Update 09/04/2015: David Copping, the area manager for North America at Grand Power SRO reached out to give me a couple of small tips straight from the source. They’ve been integrated into the post below, specifically regarding the safety lever removal and the magazine release, which I didn’t actually mess with originally. Thanks, David!
I recently got a K100 in for a friend of mine who was nice enough to let me rip it apart and review it. There’s barely any info online about these really interesting Slovakian pistols, and nary a parts diagram to be found aside from one miserably low resolution drawing from Marstar Canada. Today’s project is detail stripping the K100 Mk7.
Part 1: The Slide
We always start with the easy part first. Consult the manual for regular field strip procedure, which is summarized as:
- Clear the firearm and set the magazine aside. Clear it again for good measure.
- Retract the slide a small distance and pull down and forward on the trigger guard, it will pop downward like a CZ-82.
- Retract the slide all the way to the rear, lifting up at the back to clear the frame rails.
- Slide the whole mess forward and off the frame.
Now that we’ve got just the slide in hand, let’s get rolling!
1. Depress the extractor retaining “puck” plunger.
2. Pull the extractor toward the ejection port, may require some wiggling.
3. Remove the “puck” the same way, it won’t pull straight out. Remove the spring.
4. Drive out the roll-pin that retains the firing pin. Either direction works.
5. Depress the firing pin blocking plunger to remove the firing pin, plunger and its spring, and finally fish out the firing pin spring from its channel in the slide.
All done! That’s the easy part, but the frame isn’t too tough either.
Part 2: The Frame
Here’s a quick rundown of the pin locations and what they belong to:
1. Drive out the slide stop pin. It’s got two D-spring detents but isn’t super tight. The guide rod is retained by this pin also, and can be removed if it doesn’t fall out on its own.
2. Drive out the frame roll pin at the back of the grip.
At this point you’ll notice you can lift the front of the frame insert up but can’t get the back to move very much. That’s because the safety is the third “pin” retaining the assembly. The safety is three pieces, with two of them being the plastic lever portions tightly fitted to the center steel drum. An oddly-shaped tab on the levers must align with an oddly-shaped hole in the frame to allow removal.
3. Remove the right side lever of the safety by pushing the safety lever down in the front (past “fire” or off position) and levering the plastic lever portion away from the frame from the INSIDE.
David: “To remove the safety lever, start by slightly lifting the frame up at the rear. Don’t press the lever out from within or you will bugger it up. Lifting the insert slightly will open up enough room to allow the lever to pull straight out.”
4. Lift the frame insert assembly out, straight up. Pushing on the cocked hammer will give you more leverage, but should not harm the sear. The barrel cam pin is a loose fit and will probably fall out in the process.
5. Lift off the slide stop and make sure you didn’t drop the small slide stop spring that lives in a hole on the bottom of the frame insert.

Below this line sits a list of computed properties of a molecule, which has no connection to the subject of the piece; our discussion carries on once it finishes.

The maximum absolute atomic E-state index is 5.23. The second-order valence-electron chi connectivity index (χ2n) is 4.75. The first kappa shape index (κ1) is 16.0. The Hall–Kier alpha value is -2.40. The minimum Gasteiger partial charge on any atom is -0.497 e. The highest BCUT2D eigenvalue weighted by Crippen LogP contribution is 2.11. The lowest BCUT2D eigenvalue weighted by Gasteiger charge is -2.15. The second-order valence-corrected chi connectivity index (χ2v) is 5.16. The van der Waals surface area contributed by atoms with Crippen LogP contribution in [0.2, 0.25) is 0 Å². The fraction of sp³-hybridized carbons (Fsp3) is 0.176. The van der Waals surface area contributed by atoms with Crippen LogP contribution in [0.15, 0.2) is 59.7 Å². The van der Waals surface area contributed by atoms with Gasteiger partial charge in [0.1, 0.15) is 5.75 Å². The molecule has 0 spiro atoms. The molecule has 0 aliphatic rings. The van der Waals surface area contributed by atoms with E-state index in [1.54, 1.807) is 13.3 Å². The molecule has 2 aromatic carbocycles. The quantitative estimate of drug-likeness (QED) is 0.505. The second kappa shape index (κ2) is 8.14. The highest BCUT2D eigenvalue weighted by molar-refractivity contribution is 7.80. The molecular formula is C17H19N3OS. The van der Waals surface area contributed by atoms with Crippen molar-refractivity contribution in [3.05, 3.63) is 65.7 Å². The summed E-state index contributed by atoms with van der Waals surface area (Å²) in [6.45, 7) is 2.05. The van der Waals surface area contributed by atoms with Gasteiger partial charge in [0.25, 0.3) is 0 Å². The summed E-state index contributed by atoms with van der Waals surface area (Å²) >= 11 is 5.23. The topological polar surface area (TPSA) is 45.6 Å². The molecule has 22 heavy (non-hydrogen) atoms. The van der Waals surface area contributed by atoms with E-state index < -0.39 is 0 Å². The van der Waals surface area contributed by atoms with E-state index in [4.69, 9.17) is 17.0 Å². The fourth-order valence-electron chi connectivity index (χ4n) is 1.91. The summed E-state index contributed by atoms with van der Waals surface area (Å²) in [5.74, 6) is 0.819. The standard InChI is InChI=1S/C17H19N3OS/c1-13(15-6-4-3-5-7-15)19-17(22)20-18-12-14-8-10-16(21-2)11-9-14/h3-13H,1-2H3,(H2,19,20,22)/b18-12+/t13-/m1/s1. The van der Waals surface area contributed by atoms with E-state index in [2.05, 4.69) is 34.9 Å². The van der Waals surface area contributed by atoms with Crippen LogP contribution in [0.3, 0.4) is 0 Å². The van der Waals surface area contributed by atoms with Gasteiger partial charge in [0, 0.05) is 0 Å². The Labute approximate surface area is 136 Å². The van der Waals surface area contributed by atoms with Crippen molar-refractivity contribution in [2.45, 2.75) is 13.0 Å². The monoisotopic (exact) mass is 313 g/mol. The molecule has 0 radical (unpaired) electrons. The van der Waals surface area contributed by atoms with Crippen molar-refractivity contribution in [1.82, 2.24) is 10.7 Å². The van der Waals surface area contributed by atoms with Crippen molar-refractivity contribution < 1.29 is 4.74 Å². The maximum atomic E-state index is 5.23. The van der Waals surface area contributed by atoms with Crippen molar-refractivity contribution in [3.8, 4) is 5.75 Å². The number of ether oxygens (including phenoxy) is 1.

6. Push the ball bearing cups out from the inside just flush with the frame, which allows you to flip the trigger bar over and take the tension off of it. Remove the trigger bar pin RIGHT TO LEFT as it is the only pin with a shoulder on it.
7. If you want to remove the mag catch for some reason, drive the small pin above it out and beware the kind of gnarly spring behind it.
8. Let the hammer down and drive the hammer spring retainer pin out either direction, but take care to press in on the follower before removing the punch to prevent launching it into orbit.
9. Knock out the hammer pivot pin and remove the hammer. This will allow the sear to swing around and de-tension, which is fine. The hammer pivot, hammer spring retainer and the third pin in the next step all retain and stabilize the two sub-frame plates.
10. Knock out the protruding pin that retains the sub-assembly plates. Until you know all the parts, try to keep the plates together initially. The lever that trips the firing pin block plunger and its spacer will come out, having been retained by that pin.
11. Lift off either plate. I chose the left side to work from, which has the ejector. If you’re a knife guy you may recognize the use of spacers and a sandwiched plate setup. The spacer pin in the middle is what one leg of the sear spring tensions off of. The sear, sear spring and pin can stay together.
All done! Reversing the order of operations should get it back together with minimal fuss. No slave pins, no craziness or special tools. Just be mindful of the trigger spring direction and which of the many holes in the plates belong to which pins and spacers!
Regarding the magazine catch, here are David’s comments via email. It seems I was correct in thinking the mag catch uses a slave pin for reassembly:
David: “Also, on the Mk7 the mag catch is part of the trigger guard. The proper way to repair or replace it is to drift out the mag catch tube as well as the mag catch pin and its reinstalled with an assembly pin into the trigger guard, then chased out with the regular pin once the tube is reinstalled.
Frankly unless it’s to replace a broken trigger guard or a genuine need to replace the catch, it’s best left alone.”
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